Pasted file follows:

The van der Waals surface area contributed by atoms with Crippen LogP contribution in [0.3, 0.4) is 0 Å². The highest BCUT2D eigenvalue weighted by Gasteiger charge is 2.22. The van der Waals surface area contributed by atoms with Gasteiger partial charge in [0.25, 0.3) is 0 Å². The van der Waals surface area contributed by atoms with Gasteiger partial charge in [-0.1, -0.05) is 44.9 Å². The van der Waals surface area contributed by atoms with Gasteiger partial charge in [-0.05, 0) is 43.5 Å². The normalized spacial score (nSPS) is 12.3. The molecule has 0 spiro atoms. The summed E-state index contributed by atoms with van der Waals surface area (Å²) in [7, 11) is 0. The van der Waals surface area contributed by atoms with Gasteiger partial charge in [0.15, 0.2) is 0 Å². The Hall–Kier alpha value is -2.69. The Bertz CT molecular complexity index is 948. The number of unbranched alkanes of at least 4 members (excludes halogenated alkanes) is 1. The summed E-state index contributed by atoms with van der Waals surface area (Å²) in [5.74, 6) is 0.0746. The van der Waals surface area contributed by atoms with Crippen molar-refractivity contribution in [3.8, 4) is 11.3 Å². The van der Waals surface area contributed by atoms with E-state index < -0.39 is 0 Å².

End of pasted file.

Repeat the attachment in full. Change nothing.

The van der Waals surface area contributed by atoms with Crippen LogP contribution in [0.3, 0.4) is 0 Å². The highest BCUT2D eigenvalue weighted by Gasteiger charge is 2.22. The van der Waals surface area contributed by atoms with Gasteiger partial charge in [0.25, 0.3) is 0 Å². The van der Waals surface area contributed by atoms with Gasteiger partial charge in [-0.1, -0.05) is 44.9 Å². The van der Waals surface area contributed by atoms with Gasteiger partial charge in [-0.05, 0) is 43.5 Å². The normalized spacial score (nSPS) is 12.3. The molecule has 0 spiro atoms. The summed E-state index contributed by atoms with van der Waals surface area (Å²) in [7, 11) is 0. The van der Waals surface area contributed by atoms with Gasteiger partial charge in [0.15, 0.2) is 0 Å². The Hall–Kier alpha value is -2.69. The Bertz CT molecular complexity index is 948. The number of unbranched alkanes of at least 4 members (excludes halogenated alkanes) is 1. The summed E-state index contributed by atoms with van der Waals surface area (Å²) in [5.74, 6) is 0.0746. The van der Waals surface area contributed by atoms with Crippen molar-refractivity contribution in [3.8, 4) is 11.3 Å². The van der Waals surface area contributed by atoms with E-state index < -0.39 is 0 Å².